In Mozambique’s bars and street stalls, the tipple of choice nowadays is a cold “Impala” a beer made from cassava rather than barley that is fast capturing a valuable slice of the African market.
Cassava, also known as manioc or yuca, is a root vegetable grown across sub-Saharan Africa as a staple crop, and has long been used to make home-brewed beer.
But in 2011 Impala became the world’s first commercially made cassava beer when it was launched by SABMiller through local subsidiary Cervejas de Mocambique (CDM).
“As long as it is ice cold, it is better,” said Dercio Machava at a backstreet stall on the outskirts of the capital Maputo, adding that its alcohol content of 6.5 percent was “a bit higher than other beers”.
“My customers say it is good. Some days, it is the beer I sell the most,” said stall-owner Dona Cecilia.
Described by its maker as a pale lager with a “rich body and taste”, the beer started as an experiment to find a locally brewed product that avoided the need to import expensive barley malt.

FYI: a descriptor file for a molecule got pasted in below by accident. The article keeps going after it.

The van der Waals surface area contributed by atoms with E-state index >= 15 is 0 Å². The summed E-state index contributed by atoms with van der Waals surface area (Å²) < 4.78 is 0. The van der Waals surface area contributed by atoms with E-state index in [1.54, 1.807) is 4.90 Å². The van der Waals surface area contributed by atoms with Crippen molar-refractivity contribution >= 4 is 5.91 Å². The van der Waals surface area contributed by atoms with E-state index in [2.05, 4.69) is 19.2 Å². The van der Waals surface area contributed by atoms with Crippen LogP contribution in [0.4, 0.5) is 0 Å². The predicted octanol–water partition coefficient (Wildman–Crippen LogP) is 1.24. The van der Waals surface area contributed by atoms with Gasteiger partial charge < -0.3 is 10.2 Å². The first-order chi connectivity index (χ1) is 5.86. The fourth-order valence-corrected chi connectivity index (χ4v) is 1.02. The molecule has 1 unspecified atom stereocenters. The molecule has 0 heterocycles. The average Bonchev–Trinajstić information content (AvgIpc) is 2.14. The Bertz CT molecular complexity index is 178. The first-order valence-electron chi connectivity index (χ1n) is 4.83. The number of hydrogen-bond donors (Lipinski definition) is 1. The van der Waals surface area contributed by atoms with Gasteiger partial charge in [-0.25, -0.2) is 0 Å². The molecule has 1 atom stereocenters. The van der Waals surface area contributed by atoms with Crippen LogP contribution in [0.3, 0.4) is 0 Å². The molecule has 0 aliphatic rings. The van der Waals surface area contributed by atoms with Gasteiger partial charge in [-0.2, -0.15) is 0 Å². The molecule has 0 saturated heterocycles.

Impala has now sold 100 million bottles since its launch.
“It is already the third most drank beer in Mozambique,” said Pedro Cruz, director of CDM, at its state-of-the-art brewery in Maputo, which boasts a chic tasting bar.
“It has been a revolution for farmers as it gave commercial value to a plant used only for food before,” Cruz said.
“Impala enables more people to access a beer that is quality controlled, and to abandon the homemade beers that can be harmful to health.”
The health argument is a serious issue across Africa where badly made homebrews cause regular fatalities.
Last year in January, 75 people were killed by toxic beer served at a funeral in Chitima, a town in western Mozambique.
Huge potential in Africa
Africa as a whole is seen by global beer companies as a huge potential market and is predicted to grow five percent a year between 2013 and 2017.
Rival brewing giant Diageo started making its own cassava beer in Ghana in 2012, called “Ruut Extra”, which has an alcohol content of six percent.
AB InBev hopes that SABMiller’s deep roots in Africa and pioneering use of ingredients such as cassava will help it to exploit future demand among the new generation of African consumers.
Cruz, the manager who oversees the Mozambique operations, has plans to double Impala production and the number of farmers involved by 2018.